The frog expeditions to Borneo's rainforests involve many sleepless nights. As soon as it gets dark, the researchers set out in teams of two to look for nocturnal amphibians. If they come across one, they take photos and, if necessary, capture the animal and take it back to base. These nightly collecting trips often last up to seven or eight hours. Back at camp, the scientists take just a short nap before getting up again to photograph, document and prepare their specimens. This is followed by more fieldwork. After dinner, it's back into the rainforest.
Work in the laboratory
Much of the research work associated with the project takes place in the laboratories of the NMBE, Kuching University and the Institute of Zoology in Hamburg, where the frogs are measured carefully and subject to genetic investigation so that the scientists can establish whether their specimens, which often look very similar, are actually different species. This process is complex and time-consuming, and doesn't always result in a spectacular discovery. However, after the expedition which took place in the autumn of 2016, genetic tests on a stream toad just 2.5 cm in length revealed that the dainty creature was indeed a hitherto unknown species. The toad was given the name Ansonia teneritas due to its slender build (tener is the Latin for delicate).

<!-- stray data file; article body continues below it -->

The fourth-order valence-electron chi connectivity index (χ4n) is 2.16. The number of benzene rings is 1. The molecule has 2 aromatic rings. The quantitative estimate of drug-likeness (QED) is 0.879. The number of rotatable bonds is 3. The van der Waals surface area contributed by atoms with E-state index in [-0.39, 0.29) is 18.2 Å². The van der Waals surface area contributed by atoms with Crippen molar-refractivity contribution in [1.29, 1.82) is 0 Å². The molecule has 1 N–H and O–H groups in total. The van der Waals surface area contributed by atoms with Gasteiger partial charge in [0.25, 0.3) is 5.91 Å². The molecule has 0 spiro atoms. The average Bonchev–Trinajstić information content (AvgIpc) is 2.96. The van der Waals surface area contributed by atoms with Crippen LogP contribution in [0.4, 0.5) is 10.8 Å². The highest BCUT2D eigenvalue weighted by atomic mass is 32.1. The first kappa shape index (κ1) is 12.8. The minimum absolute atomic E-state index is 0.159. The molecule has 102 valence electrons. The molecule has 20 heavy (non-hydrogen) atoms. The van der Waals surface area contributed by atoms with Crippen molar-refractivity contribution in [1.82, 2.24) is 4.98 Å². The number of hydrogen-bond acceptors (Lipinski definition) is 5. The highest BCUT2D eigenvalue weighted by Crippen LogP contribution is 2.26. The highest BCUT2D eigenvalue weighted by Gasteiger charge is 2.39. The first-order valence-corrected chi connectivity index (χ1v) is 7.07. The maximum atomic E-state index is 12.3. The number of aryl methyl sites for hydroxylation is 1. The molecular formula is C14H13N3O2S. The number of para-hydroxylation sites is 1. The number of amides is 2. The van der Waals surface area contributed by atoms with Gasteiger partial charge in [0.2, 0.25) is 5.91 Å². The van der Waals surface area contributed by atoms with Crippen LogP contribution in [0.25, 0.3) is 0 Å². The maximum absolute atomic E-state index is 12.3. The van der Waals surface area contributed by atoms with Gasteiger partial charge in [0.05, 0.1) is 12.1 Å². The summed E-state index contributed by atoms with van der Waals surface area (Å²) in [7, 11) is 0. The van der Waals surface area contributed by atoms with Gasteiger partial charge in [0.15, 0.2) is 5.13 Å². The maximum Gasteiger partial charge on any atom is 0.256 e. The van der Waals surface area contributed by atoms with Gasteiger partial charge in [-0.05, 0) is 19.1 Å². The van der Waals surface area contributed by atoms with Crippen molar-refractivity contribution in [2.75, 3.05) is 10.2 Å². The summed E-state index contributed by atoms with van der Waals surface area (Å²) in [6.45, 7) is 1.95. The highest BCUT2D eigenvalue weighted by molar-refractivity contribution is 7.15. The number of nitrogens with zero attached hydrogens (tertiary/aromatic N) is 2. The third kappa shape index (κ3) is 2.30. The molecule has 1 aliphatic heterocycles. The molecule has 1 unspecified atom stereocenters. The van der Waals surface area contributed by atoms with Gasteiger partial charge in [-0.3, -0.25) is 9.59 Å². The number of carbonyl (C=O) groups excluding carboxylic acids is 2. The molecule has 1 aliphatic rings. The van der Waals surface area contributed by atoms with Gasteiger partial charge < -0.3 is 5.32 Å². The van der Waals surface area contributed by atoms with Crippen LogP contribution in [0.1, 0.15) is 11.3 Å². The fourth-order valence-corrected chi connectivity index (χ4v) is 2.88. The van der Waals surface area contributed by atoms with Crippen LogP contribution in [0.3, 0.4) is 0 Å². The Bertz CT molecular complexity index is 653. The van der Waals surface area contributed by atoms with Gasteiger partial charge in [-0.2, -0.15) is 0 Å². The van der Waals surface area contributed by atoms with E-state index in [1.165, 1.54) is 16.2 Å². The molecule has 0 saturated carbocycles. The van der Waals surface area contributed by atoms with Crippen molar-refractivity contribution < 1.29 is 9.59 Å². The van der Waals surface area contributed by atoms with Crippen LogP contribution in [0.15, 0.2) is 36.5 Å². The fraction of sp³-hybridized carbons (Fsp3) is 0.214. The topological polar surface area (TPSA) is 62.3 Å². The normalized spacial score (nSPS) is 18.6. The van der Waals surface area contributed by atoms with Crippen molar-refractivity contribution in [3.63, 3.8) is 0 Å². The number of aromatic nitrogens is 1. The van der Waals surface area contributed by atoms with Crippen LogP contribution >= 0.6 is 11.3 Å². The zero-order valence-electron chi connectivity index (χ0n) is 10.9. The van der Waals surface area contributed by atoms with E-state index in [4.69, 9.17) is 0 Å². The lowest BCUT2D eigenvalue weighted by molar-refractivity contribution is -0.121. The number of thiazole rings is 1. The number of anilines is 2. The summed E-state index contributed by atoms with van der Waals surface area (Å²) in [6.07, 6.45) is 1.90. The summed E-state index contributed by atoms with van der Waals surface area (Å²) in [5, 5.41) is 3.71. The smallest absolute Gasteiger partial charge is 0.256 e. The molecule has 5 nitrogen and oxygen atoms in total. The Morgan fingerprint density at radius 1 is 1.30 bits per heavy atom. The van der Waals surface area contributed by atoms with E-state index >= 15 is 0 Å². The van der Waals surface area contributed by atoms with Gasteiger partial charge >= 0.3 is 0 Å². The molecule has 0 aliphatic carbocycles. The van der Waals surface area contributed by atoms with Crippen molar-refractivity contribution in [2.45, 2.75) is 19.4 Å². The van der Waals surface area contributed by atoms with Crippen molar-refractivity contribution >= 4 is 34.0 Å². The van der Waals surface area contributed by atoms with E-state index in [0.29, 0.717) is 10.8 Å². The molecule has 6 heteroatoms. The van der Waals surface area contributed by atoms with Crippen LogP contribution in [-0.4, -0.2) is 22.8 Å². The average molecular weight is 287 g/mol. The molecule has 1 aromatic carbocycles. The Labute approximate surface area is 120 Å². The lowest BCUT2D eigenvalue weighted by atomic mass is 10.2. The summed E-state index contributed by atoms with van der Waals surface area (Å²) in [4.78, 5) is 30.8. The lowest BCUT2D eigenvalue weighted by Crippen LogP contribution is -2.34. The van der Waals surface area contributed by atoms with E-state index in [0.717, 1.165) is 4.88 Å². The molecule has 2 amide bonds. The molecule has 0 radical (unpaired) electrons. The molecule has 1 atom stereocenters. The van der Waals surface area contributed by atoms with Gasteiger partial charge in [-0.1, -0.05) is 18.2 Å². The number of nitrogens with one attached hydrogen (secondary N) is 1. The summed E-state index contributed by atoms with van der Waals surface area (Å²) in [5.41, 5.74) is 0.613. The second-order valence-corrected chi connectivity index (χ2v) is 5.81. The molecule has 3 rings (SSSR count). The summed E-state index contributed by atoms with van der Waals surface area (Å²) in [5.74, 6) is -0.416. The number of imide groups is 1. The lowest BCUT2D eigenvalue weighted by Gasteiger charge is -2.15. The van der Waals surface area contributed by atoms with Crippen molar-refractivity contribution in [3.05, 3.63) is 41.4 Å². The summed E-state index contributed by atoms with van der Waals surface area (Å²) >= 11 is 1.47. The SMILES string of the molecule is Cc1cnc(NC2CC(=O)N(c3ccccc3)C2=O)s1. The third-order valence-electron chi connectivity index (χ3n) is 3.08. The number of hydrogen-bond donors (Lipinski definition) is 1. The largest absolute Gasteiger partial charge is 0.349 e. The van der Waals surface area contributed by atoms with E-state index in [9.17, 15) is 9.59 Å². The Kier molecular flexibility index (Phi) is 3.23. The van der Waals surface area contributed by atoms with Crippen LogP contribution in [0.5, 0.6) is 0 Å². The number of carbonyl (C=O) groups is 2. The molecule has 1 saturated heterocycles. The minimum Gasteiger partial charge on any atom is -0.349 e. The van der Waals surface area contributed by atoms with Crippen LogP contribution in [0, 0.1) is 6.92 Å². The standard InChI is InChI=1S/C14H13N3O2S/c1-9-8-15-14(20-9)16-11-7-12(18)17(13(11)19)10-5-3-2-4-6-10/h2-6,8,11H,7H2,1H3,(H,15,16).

The research project Frogs of Borneo has brought around 40 undescribed species to light so far, but Hertwig estimates that the number yet to be discovered is much higher still. "There are countless frogs and toads in the tropics - and some of them only occur in one single stream, on one mountain peak or in wetlands with particularly rare vegetation."
The Frogs of Borneo project may have been underway for more than a decade, but the end is not in sight yet. The biological diversity of the world's third largest island is immense, and the number of species which remains to be described is vast. Moreover, researchers still have a lot to learn about the lifestyle and distribution in the tropics even of species which are already known to science. Unanswered questions include why there are so many species in the tropics which have such tiny habitats, and so many species which look so similar to each other. Stefan Hertwig and his team of scientists hope to fill as many gaps in our knowledge as possible in the coming years, but are aware that they are running a race against time. As in the Amazon, the environment in Borneo is being destroyed at an alarming rate. Deforestation has been taking place for decades, with rainforest being cleared to make way for palm oil production. "60 years ago, Borneo was completely covered by rainforest. Nowadays you fly for hours over oil palm plantations," reports Hertwig. Palm oil is contained in many of the products we use on a daily basis.
- Red Hot Chilli Pepper (Calluella capsa): only two specimens of this frog have been found so far, and one of them was dead on a road.
- Black Widow (Ansonia vidua): the four black toads discovered on Mount Murud were unusual for several reasons - one being that there was not a single male among them. "We normally discover male amphibians much more frequently than females - because they croak," explains Hertwig.